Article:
Anything to say?

  16. Gravatar of Steven Kopits Steven Kopits
    28. November 2014 at 09:12

    Here’s a graph on deficit spending and GDP growth, 2007 to 2013.
    There is no correlation.

    http://www.prienga.com/blog/2014/11/28/deficit-spending-and-gdp-growth

  17. Gravatar of Warren Warren
    28. November 2014 at 09:27

    Next recession we should forget about stimulus spending and start bombing our cities. We now have proof this will make us all richer; because nothing increases our wealth more than destroying our assets.

  18. Gravatar of TravisV TravisV
    28. November 2014 at 09:32

    Jens Weidmann Tells Conference: To Believe Monetary Policy Can Create Lasting Jobs Is an Illusion

    http://online.wsj.com/articles/bundesbanks-weidmann-rejects-calls-for-german-stimulus-plan-1417177202

  19. Gravatar of Patrick R. Sullivan Patrick R. Sullivan
    28. November 2014 at 10:30

    ‘Agree with rob that anytime somebody claims war is good for an economy it’s time to tune them out.’

    Which would include Thomas Piketty, since he made exactly that claim to Russ Roberts in his recent EconTalk podcast.

  20. Gravatar of Patrick R. Sullivan Patrick R. Sullivan
    28. November 2014 at 10:36

    This from UCLA’s Sebastian Edwards is about foreign aid, but it works pretty well for all economic dynamics (including the Klein-Edwards argument);

    http://www.voxeu.org/article/development-and-foreign-aid-historical-perspective

    ‘I argue that international aid affects recipient economies in extremely complex ways and through multiple and changing channels. Moreover, this is a two-way relationship – aid agencies influence policies, and the reality in the recipient country affects the actions of aid agencies. This relationship is so intricate and time-dependent that it is not amenable to being captured by cross-country or panel regressions; in fact, even sophisticated specifications with multiple breakpoints and nonlinearities are unlikely to explain the inner workings of the aid-performance connection.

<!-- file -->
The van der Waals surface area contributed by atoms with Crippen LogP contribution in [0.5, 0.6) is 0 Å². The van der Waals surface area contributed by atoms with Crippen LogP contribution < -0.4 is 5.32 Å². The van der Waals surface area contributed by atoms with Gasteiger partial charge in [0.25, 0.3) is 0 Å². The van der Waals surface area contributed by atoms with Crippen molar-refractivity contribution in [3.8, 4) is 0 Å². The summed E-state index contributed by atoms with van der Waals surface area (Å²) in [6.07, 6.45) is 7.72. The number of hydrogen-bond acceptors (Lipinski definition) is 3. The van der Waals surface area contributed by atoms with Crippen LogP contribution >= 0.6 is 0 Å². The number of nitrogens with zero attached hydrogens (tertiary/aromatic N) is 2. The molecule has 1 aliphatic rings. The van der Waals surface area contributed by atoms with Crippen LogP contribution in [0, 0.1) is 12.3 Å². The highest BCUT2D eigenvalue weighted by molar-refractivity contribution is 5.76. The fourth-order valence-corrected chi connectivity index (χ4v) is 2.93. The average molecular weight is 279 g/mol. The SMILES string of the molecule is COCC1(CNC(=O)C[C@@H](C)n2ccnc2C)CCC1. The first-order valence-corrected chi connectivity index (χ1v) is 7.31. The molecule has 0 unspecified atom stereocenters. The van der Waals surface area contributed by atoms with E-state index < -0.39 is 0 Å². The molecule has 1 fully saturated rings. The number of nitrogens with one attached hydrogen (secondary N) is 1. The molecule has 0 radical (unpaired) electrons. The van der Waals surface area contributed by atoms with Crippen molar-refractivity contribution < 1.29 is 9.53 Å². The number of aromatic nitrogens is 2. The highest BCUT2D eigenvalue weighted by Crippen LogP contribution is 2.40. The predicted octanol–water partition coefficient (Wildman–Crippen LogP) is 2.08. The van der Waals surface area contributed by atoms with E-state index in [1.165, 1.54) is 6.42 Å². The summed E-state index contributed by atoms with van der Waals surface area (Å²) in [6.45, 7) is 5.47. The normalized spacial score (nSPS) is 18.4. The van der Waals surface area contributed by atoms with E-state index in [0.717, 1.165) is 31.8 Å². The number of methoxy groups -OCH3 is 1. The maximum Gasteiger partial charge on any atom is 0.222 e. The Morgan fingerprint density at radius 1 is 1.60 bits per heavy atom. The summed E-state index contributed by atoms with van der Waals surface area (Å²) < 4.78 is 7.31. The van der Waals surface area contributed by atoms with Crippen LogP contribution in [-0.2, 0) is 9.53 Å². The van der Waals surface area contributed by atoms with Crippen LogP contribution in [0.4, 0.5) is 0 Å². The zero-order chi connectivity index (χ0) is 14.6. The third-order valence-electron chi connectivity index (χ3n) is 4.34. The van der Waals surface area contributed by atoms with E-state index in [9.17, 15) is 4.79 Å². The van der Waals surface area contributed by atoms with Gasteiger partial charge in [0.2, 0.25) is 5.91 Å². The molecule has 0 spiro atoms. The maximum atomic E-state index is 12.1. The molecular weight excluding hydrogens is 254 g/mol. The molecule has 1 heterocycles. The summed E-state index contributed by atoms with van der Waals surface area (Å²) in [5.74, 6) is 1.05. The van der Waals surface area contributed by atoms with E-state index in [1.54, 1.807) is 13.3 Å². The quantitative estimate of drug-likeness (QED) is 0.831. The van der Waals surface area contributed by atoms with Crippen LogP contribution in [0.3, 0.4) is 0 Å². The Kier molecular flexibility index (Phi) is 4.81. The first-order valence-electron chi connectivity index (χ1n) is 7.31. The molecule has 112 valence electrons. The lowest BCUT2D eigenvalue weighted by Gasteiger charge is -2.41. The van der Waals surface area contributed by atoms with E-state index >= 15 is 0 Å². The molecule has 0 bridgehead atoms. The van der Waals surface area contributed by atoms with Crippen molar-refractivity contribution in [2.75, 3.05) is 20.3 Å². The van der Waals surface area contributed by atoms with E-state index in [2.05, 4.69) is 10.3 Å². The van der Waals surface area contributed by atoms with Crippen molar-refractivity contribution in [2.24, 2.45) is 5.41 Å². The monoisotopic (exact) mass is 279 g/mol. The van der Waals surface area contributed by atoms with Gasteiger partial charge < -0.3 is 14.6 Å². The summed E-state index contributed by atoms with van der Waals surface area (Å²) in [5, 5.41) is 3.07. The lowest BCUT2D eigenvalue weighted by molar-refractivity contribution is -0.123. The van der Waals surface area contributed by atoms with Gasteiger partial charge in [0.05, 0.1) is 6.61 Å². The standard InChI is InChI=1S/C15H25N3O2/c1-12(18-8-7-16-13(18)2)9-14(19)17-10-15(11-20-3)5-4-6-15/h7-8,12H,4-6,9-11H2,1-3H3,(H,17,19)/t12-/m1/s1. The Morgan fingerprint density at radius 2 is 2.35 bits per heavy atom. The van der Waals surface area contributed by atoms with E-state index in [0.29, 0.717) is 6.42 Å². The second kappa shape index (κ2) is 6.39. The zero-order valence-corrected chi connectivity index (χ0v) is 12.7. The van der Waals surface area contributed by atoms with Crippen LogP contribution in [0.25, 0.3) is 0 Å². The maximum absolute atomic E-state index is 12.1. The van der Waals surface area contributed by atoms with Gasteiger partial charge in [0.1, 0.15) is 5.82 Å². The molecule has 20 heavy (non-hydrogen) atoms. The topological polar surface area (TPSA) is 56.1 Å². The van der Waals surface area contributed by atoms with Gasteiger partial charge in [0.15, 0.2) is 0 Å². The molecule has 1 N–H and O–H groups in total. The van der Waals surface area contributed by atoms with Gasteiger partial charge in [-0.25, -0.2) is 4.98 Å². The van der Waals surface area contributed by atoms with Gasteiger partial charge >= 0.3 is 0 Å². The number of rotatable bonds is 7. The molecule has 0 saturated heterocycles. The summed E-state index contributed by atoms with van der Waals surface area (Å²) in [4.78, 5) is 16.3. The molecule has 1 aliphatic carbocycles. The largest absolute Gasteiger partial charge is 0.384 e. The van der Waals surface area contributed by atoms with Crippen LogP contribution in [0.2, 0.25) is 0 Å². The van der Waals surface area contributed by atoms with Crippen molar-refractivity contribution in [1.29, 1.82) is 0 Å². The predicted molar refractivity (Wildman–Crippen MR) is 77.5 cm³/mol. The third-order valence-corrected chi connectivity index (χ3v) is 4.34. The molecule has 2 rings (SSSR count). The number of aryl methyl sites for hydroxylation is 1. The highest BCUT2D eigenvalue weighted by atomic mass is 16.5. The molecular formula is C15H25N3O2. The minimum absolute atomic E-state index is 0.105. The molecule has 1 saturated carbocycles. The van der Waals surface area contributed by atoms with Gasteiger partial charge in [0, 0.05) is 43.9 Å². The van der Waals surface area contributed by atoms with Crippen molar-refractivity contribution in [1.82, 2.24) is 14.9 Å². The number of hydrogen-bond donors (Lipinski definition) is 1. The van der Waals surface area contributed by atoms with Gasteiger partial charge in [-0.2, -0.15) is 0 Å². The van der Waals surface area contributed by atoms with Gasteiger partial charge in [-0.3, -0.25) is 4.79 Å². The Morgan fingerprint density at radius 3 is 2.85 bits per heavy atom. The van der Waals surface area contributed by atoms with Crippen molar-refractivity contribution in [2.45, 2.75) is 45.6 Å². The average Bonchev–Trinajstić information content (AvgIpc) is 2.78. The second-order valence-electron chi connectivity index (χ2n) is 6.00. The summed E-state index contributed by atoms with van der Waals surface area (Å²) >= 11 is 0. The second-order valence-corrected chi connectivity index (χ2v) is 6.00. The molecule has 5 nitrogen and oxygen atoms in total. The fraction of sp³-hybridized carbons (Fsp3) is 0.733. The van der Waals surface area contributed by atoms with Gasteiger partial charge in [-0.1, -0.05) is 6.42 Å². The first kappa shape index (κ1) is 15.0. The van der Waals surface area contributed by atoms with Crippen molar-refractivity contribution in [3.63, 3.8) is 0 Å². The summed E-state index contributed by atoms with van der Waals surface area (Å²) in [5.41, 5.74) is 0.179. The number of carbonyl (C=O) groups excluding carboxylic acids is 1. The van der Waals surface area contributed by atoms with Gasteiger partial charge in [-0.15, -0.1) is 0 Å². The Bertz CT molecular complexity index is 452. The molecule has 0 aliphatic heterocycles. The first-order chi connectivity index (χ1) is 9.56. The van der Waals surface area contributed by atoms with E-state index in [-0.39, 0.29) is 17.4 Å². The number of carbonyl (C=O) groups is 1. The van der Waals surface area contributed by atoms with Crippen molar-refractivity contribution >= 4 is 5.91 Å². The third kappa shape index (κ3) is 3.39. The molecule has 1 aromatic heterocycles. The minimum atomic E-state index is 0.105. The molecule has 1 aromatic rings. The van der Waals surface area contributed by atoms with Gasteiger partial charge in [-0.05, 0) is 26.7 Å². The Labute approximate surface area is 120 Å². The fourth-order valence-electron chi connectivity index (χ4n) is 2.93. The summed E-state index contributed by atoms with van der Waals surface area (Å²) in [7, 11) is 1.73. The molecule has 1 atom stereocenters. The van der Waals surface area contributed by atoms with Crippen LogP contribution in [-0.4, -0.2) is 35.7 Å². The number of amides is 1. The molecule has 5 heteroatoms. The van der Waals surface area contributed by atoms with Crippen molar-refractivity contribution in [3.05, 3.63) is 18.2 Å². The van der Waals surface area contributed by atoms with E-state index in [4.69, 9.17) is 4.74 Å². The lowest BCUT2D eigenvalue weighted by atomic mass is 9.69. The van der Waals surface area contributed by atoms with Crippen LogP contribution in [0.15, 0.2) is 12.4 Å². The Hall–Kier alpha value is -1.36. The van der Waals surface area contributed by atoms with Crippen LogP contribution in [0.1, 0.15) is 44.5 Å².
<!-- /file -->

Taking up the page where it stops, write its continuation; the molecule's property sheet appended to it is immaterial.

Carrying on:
‘Bourguignon and Sundberg (2007) have pointed out that there is a need to go beyond econometrics, and to break open the ‘black box’ of development aid. I would go even further, and argue that we need to realise that there is a multiplicity of black boxes. Or, to put it differently, that the black box is highly elastic and keeps changing through time. Breaking these boxes open and understanding why aid works some times and not others, and why some projects are successful while other are disasters, requires analysing in great detail specific country episodes. If we want to truly understand the convoluted ways in which official aid affects different economic outcomes, we need to plunge into archives, analyse data in detail, carefully look for counterfactuals, understand the temperament of the major players, and take into account historical circumstances. This is a difficult subject that requires detective-like work.’

    To which I’ll add that there’s no guarantee that that detective work will succeed.

  21. Gravatar of ssumner ssumner
    28. November 2014 at 10:55

    W. Peden, Agreed, but even if NGDP did fall it wouldn’t really provide any evidence for the Keynesian model, as shoppers would time their purchases to avoid the tax, while not changing their long run demand.